Yesterday, October 7, I had occasion to contact the Department of Homeland Security on an entirely different matter. During the course of the conversation I asked the HS agent what advice I could give my readers for coping with this new environment we find ourselves in. What criteria do you use to make up your mind as to whether a reported threat should be taken seriously or not? At what point do suspicious activities we may observe become suspicious enough to report to the authorities? Is there such a thing as being too suspicious? In short, in this dangerous new post 9/11 world we now live in what's the difference between taking rational precautions or merely succumbing to unreasonable paranoia? What defines the boundaries of our New Normal? His answer: Trust your instincts. Trust your common sense. Evaluate the information to the best of your ability, and then if you truly believe the situation warrants it, act on it. Don't worry about making a fool of yourself. Don't worry about being wrong.
If this situation arises again -- and it most likely will -- I think Radarsite would handle it essentially the same way. Put all the information we can gather together in one place, in one article. Keep that article bumped to the top of the posts. Open the post up to all comments and emails and post them all to the ongoing report. Immediately update any new information -- especially any information which seems to question or negate the validity of the original report.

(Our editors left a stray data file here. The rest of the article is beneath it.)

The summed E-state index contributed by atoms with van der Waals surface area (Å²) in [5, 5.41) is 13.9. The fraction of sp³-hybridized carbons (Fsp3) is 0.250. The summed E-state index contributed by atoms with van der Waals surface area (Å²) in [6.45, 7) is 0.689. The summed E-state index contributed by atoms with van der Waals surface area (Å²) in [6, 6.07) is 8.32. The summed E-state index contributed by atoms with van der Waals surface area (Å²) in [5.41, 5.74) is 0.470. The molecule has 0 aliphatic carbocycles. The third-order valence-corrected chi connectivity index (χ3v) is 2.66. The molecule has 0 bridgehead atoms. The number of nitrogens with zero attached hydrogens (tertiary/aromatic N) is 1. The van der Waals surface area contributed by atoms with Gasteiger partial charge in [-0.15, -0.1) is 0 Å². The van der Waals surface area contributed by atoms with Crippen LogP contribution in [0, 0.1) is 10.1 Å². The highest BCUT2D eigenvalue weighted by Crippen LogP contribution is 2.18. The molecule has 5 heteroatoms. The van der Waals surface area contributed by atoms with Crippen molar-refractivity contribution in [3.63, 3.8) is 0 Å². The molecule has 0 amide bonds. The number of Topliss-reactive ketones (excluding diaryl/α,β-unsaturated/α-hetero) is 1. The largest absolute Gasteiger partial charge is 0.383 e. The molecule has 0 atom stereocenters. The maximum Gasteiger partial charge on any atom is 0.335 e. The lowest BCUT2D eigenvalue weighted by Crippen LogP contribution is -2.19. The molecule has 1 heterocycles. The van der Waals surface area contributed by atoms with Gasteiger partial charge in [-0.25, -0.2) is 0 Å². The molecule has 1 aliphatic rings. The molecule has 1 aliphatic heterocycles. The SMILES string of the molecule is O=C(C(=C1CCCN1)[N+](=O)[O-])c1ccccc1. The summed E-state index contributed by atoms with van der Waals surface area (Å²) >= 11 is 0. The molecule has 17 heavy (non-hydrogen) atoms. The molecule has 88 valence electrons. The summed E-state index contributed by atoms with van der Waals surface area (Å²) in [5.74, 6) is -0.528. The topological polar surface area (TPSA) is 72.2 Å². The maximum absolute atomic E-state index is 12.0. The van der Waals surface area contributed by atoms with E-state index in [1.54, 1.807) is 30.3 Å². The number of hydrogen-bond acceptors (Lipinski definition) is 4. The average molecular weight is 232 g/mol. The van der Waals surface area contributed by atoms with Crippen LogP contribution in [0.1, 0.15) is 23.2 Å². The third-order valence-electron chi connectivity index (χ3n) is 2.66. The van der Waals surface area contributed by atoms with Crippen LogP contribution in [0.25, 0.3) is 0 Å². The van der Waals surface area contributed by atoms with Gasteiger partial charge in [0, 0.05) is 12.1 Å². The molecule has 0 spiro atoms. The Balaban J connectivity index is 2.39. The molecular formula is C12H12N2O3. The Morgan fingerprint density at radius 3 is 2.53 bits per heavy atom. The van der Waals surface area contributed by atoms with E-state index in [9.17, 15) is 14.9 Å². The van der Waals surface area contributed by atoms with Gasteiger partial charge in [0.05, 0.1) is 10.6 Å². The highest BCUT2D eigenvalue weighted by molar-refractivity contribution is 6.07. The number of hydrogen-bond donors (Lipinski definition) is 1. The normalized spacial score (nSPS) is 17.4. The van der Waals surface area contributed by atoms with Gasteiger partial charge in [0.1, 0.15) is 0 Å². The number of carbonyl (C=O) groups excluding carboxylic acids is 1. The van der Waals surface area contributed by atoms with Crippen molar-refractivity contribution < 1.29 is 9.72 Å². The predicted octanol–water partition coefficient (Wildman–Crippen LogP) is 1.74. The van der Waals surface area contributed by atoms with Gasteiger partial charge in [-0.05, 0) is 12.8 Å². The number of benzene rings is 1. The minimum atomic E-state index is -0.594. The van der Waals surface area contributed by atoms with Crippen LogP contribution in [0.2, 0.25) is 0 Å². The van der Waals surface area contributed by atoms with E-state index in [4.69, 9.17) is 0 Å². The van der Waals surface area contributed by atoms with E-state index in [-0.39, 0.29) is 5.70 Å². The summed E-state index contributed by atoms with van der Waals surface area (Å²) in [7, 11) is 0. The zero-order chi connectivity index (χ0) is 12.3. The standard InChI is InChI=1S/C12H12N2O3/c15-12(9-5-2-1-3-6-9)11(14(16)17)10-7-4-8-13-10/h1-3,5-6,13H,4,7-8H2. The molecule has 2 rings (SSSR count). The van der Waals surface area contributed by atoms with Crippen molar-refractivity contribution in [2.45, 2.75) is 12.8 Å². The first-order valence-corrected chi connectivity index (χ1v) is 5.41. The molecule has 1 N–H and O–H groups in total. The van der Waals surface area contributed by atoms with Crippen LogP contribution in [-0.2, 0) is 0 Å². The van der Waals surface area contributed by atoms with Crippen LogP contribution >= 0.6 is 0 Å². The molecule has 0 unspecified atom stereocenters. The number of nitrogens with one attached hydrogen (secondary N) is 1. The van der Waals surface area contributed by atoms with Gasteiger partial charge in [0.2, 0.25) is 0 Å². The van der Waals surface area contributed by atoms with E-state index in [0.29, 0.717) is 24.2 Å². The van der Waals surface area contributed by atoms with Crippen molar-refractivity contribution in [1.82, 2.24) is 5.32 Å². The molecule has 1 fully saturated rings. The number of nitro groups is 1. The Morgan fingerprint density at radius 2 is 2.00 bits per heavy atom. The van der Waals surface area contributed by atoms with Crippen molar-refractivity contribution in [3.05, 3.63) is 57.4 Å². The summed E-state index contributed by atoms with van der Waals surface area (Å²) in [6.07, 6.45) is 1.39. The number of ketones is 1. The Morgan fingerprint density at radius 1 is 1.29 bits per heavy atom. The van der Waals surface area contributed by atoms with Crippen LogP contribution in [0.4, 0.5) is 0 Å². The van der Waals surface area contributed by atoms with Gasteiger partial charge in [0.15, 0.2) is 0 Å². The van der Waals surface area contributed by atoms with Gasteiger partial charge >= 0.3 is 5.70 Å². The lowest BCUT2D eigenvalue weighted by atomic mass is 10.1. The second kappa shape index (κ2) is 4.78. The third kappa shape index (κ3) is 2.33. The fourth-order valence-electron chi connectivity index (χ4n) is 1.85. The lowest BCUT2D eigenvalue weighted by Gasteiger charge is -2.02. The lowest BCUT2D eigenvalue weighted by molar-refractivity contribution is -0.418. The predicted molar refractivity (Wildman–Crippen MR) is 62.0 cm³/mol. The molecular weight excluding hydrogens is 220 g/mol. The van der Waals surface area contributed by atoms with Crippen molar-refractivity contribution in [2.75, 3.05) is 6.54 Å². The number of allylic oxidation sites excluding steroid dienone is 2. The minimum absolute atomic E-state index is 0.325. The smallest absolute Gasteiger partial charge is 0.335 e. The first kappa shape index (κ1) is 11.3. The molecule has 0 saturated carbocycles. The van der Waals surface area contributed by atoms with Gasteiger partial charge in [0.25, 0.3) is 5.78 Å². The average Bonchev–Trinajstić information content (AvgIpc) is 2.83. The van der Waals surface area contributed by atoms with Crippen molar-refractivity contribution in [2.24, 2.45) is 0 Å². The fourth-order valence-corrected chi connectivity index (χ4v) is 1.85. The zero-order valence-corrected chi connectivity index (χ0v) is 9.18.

And finally, in the words of the HS agent, don't worry about making a fool of yourself. Don't worry about being wrong. Sometimes it's wonderful to be wrong.
I want to thank all of those readers who contributed their insights and information to this report. I think we have shown what can be done when serious people come together to address an issue like this. You have provided us with a model for future collaborations.
Lastly, these October 7 Radarsite articles have received literally thousands of readers (over ten thousand yesterday alone) and yet surprisingly few derisive comments, surprisingly few comments accusing us of fearmongering or grandstanding. What does this tell us about our present day circumstances? To me, it says that people really do want as much information as they can get about this volatile environment we all share. To me, it says that many people are very aware of the threats we face and want to stay as informed as possible. And to me, this an encouraging sign. -rg
Read more at Radarsite
Posted: 07 Oct 2008 07:40 PM CDT
The Association of Community Organizations for Reform Now otherwise known as ACORN's office in Las Vegas has been raided in a voter-fraud probe.
Sunday we saw reports of more underage and dead voter registrations being filed by ACORN in other states and over the last few months, ACORN has consistently been in the news for their activities and under investigation.
Previous ACORN pieces here, including information about Barack Obama's extensive ACORN connections.
Posted: 07 Oct 2008 02:43 PM CDT
Talk about clueless. Here is the history on William Ayers, a former Domestic Terrorist involved in setting off bombs on US soil and Barack Obama's chief campaign strategist, David Axelrod, wants people, voters, to believe Obama "didn't know" about Ayers radical history.